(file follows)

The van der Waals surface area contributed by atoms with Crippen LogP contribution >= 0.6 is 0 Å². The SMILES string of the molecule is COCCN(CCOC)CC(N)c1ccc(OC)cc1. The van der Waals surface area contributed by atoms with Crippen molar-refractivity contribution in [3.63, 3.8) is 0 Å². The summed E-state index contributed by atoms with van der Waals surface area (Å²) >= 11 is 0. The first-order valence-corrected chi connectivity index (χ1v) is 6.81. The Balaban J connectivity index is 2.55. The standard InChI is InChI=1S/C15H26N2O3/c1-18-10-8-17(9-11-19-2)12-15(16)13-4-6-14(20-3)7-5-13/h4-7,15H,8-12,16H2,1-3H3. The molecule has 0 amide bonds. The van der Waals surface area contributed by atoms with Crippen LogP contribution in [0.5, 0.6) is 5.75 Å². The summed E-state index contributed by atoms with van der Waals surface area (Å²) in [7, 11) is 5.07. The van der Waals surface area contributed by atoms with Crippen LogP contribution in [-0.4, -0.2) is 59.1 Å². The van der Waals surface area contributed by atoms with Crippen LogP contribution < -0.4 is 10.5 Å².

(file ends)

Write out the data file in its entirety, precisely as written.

The van der Waals surface area contributed by atoms with Crippen LogP contribution >= 0.6 is 0 Å². The SMILES string of the molecule is COCCN(CCOC)CC(N)c1ccc(OC)cc1. The van der Waals surface area contributed by atoms with Crippen molar-refractivity contribution in [3.63, 3.8) is 0 Å². The summed E-state index contributed by atoms with van der Waals surface area (Å²) >= 11 is 0. The first-order valence-corrected chi connectivity index (χ1v) is 6.81. The Balaban J connectivity index is 2.55. The standard InChI is InChI=1S/C15H26N2O3/c1-18-10-8-17(9-11-19-2)12-15(16)13-4-6-14(20-3)7-5-13/h4-7,15H,8-12,16H2,1-3H3. The molecule has 0 amide bonds. The van der Waals surface area contributed by atoms with Crippen LogP contribution in [0.5, 0.6) is 5.75 Å². The summed E-state index contributed by atoms with van der Waals surface area (Å²) in [7, 11) is 5.07. The van der Waals surface area contributed by atoms with Crippen LogP contribution in [-0.4, -0.2) is 59.1 Å². The van der Waals surface area contributed by atoms with Crippen LogP contribution < -0.4 is 10.5 Å².